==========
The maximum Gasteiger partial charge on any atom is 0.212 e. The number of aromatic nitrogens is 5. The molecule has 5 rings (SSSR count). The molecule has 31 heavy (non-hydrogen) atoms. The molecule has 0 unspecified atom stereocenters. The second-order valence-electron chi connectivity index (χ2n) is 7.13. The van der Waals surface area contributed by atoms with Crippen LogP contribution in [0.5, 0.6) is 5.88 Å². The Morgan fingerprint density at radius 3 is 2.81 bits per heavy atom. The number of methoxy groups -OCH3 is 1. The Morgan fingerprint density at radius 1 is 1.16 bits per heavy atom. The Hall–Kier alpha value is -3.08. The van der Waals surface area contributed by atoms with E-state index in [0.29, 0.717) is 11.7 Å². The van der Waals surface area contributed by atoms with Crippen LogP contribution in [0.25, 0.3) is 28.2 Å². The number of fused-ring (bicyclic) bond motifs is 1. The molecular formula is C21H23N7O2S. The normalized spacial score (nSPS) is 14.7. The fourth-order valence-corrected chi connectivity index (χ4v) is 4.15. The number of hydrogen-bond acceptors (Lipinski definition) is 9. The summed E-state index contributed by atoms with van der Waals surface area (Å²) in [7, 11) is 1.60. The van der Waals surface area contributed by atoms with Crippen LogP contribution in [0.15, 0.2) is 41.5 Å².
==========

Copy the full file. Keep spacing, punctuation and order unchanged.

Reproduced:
The maximum Gasteiger partial charge on any atom is 0.212 e. The number of aromatic nitrogens is 5. The molecule has 5 rings (SSSR count). The molecule has 31 heavy (non-hydrogen) atoms. The molecule has 0 unspecified atom stereocenters. The second-order valence-electron chi connectivity index (χ2n) is 7.13. The van der Waals surface area contributed by atoms with Crippen LogP contribution in [0.5, 0.6) is 5.88 Å². The Morgan fingerprint density at radius 3 is 2.81 bits per heavy atom. The number of methoxy groups -OCH3 is 1. The Morgan fingerprint density at radius 1 is 1.16 bits per heavy atom. The Hall–Kier alpha value is -3.08. The van der Waals surface area contributed by atoms with E-state index in [0.29, 0.717) is 11.7 Å². The van der Waals surface area contributed by atoms with Crippen LogP contribution in [0.25, 0.3) is 28.2 Å². The number of fused-ring (bicyclic) bond motifs is 1. The molecular formula is C21H23N7O2S. The normalized spacial score (nSPS) is 14.7. The fourth-order valence-corrected chi connectivity index (χ4v) is 4.15. The number of hydrogen-bond acceptors (Lipinski definition) is 9. The summed E-state index contributed by atoms with van der Waals surface area (Å²) in [7, 11) is 1.60. The van der Waals surface area contributed by atoms with Crippen LogP contribution in [0.15, 0.2) is 41.5 Å².